Pancreatic Cancer Claims 'Little Rock Nine' Member

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Pancreatic cancer has claimed the life of one of the ‘Little Rock Nine.’ Jefferson Thomas, 67, is reported by another of the nine Minijean Brown to have died yesterday in Columbus, Ohio.

Thomas along with eight other black students integrated all-white Central High School in 1957.

Pancreatic cancer is a disease in which malignant (cancer) cells are found in the tissues of the pancreas. It is estimated there will be 42,470 new cases of pancreatic cancer diagnosed in the United States and 35,240 deaths from the disease this year.

Deaths from pancreatic cancer occur in most people within two years of diagnosis. Statistically, black Americans are more likely to die of the disease than whites. The National Cancer Institute states data from 2001 to 2005 show that blacks had a 32% higher death rate.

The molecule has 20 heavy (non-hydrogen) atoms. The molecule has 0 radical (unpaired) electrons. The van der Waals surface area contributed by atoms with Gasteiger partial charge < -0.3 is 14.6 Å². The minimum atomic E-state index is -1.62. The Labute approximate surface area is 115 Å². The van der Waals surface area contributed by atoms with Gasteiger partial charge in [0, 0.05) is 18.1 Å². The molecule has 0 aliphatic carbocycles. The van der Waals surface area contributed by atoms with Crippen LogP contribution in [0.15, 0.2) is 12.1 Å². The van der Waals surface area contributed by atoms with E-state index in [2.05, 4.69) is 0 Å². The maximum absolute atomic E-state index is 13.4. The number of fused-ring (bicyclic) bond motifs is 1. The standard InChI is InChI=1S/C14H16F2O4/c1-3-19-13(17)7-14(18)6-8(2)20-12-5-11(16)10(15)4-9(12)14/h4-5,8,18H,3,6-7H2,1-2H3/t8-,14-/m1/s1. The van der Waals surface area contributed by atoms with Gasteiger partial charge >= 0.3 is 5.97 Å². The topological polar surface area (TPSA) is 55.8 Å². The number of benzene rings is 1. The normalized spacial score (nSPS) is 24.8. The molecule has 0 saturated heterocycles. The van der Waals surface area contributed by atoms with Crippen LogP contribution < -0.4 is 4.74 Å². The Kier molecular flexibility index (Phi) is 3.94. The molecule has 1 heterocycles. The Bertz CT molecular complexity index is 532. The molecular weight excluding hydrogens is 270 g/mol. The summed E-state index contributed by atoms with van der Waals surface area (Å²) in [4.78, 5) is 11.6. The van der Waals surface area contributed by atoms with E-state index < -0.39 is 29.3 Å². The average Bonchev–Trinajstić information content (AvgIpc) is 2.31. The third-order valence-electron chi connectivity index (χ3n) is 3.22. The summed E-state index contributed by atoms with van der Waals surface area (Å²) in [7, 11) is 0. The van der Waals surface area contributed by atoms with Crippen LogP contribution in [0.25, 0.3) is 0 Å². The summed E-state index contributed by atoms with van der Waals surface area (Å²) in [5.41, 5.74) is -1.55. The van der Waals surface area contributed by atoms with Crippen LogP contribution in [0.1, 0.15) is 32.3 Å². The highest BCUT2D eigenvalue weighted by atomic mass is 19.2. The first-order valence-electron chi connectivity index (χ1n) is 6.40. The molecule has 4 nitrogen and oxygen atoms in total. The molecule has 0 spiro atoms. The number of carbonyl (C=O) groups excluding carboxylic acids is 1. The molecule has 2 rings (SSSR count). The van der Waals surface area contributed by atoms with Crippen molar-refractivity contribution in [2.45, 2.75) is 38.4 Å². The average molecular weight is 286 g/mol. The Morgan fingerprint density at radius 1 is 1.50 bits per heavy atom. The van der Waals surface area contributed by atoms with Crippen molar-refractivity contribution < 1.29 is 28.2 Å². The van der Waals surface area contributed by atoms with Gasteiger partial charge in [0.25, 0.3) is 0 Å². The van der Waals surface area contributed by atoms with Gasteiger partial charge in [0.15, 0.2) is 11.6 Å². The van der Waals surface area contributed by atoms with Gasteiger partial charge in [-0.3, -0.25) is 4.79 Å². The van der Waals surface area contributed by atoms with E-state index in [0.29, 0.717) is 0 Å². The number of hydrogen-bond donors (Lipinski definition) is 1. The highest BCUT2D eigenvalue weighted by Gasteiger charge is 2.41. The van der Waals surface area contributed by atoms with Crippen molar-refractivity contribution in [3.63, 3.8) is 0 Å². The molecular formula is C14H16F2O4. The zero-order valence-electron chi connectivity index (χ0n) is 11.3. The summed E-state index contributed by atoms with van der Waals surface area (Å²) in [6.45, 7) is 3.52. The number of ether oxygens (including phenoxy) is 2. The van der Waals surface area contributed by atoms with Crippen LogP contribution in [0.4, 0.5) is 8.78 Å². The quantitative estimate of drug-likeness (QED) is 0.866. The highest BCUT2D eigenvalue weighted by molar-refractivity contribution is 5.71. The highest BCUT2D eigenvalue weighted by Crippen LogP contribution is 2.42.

According to to a biography posted on the Little Rock Nine Foundation website, Thomas was a student and track athlete at Dunbar Junior High School when he volunteered to integrate Central.

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The website describes Thomas as “a quiet, soft spoken, unique, and special person. He had a subtle, infectious sense of humor that served him well throughout his life.”

Thomas graduated from Central High School in May 1960, and entered Wayne State University in Detroit. He later transferred to Los Angeles State College as he family had moved to southern California.

Thomas served in the United States Army from 1966 to 1968, serving as state sergeant with the 9th Infantry Division in South Vietnam.

Thomas married in 1965 and had one child Jefferson, Jr.

Dr. Thomas was a frequent speaker at numerous high schools, colleges and universities throughout the country. According to the LRNF website, “He is especially proud of the life-size sculpture of the Little Rock Nine at the Arkansas State Capitol in Little Rock, the first in the state honoring living citizens.”

Sources
Arkansas Online
Little Rock Nine Foundation
National Cancer Institute

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